Everyone suffers from an upset stomach now and again, but a fever accompanies it there is a strong possibility that a bacterial infection causes this problem. One of the best-known of all the bacterial infections doctors classify as salmonella. You might be more familiar with it under its alternative names of food poisoning. If someone eats food that has gone rotten due to poor storage or it has become contaminated in some other way they might get this bacterial infection and suffer from an upset stomach

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A bacterial infection in the bloodstream

Sometimes a bacterial infection in any area of the body may lead to bacteria entering the bloodstream. This leads to the life-threatening illness called sepsis. Patients become feverish; they start to shake and suffer from very low blood pressure. They could end up falling into a coma. In the USA this is the leading cause of death of elderly people with almost a quarter of a million deaths each year. Early diagnosis and treatment are essential to save lives.

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Headaches

This is another common sign of a bacterial infection, although obviously, headaches have many other causes such as dehydration or stress. Sometimes a bacterial infection causes a relatively mild headache that makes the patient feel uncomfortable, but they can function more or less normally. Only if a headache becomes more severe to a point where it seriously interferes with their regular functioning do they need to go to the doctor.

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Swelling of the lymph nodes

The lymph nodes are found under the arms, at the back of the neck and various other places on the body. When a bacterial infection develops, these nodes may become swelled as they try to fight off the bacterial attacks. While this is a normal bodily reaction and usually there is no cause for excessive concern this could also be the symptom of much more serious illness. Anyone who experiences this swelling should consult a doctor just to make sure there is no real reason for concern and to determine the best treatment course.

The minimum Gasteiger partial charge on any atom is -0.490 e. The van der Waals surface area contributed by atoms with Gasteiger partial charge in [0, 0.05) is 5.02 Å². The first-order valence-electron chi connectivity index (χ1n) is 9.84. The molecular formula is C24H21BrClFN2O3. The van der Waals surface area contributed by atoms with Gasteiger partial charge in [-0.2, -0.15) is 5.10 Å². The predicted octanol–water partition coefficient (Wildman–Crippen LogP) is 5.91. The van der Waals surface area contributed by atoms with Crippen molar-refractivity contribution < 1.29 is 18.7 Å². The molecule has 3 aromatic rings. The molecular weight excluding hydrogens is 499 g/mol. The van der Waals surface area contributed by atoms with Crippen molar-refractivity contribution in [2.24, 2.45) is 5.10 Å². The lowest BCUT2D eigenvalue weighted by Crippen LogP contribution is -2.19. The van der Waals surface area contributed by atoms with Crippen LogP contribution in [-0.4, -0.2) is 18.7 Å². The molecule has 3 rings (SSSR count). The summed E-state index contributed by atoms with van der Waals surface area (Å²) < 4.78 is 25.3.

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Signs on the skin

Certain kinds of bacterial infection can also be detected through the skin problems they cause. Patients might notice blisters appear or they get a rash or some other kind of skin discoloration. However, a connection between a skin problem and a bacterial infection cannot be automatically assumed. For example, an allergy might cause a rash. Once again only a medical professional has the knowledge and testing tools to uncover the source of this problem.

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Bacterial infections of the eyes

It is quite common to get bacteria-related eye infections. The most frequently encountered is called conjunctivitis, although some prefer the popular name pinkeye. Redness in the eye characterizes it, and the patient might also experience discharges from the eyes, and a blurring of vision. Usually, this condition is easily treated with antibiotic eye drops.

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Disclaimer

This site offers information designed for educational purposes only. You should not rely on any information on this site as a substitute for professional medical advice, diagnosis, treatment, or as a substitute for, professional counseling care, advice, diagnosis, or treatment. If you have any concerns or questions about your health, you should always consult with a physician or other healthcare professional.